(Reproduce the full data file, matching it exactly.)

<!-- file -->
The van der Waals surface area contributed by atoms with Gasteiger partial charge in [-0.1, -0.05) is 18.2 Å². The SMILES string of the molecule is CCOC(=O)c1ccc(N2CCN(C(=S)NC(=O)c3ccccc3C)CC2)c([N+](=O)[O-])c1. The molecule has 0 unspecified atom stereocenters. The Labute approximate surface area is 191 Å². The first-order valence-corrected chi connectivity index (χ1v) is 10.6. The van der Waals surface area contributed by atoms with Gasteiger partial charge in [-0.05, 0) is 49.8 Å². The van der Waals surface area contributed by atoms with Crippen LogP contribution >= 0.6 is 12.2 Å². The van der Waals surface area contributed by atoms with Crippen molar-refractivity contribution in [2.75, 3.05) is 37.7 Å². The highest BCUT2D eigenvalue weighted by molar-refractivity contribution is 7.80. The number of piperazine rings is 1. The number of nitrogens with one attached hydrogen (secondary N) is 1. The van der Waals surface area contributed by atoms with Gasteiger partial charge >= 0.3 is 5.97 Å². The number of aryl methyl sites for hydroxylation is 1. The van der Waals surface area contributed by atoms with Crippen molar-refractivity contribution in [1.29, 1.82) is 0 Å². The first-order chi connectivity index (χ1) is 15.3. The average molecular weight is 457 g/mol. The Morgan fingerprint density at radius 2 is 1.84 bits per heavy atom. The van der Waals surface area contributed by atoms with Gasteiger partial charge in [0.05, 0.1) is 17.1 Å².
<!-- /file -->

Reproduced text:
The van der Waals surface area contributed by atoms with Gasteiger partial charge in [-0.1, -0.05) is 18.2 Å². The SMILES string of the molecule is CCOC(=O)c1ccc(N2CCN(C(=S)NC(=O)c3ccccc3C)CC2)c([N+](=O)[O-])c1. The molecule has 0 unspecified atom stereocenters. The Labute approximate surface area is 191 Å². The first-order valence-corrected chi connectivity index (χ1v) is 10.6. The van der Waals surface area contributed by atoms with Gasteiger partial charge in [-0.05, 0) is 49.8 Å². The van der Waals surface area contributed by atoms with Crippen LogP contribution >= 0.6 is 12.2 Å². The van der Waals surface area contributed by atoms with Crippen molar-refractivity contribution in [2.75, 3.05) is 37.7 Å². The highest BCUT2D eigenvalue weighted by molar-refractivity contribution is 7.80. The number of piperazine rings is 1. The number of nitrogens with one attached hydrogen (secondary N) is 1. The van der Waals surface area contributed by atoms with Gasteiger partial charge >= 0.3 is 5.97 Å². The number of aryl methyl sites for hydroxylation is 1. The van der Waals surface area contributed by atoms with Crippen molar-refractivity contribution in [1.29, 1.82) is 0 Å². The first-order chi connectivity index (χ1) is 15.3. The average molecular weight is 457 g/mol. The Morgan fingerprint density at radius 2 is 1.84 bits per heavy atom. The van der Waals surface area contributed by atoms with Gasteiger partial charge in [0.05, 0.1) is 17.1 Å².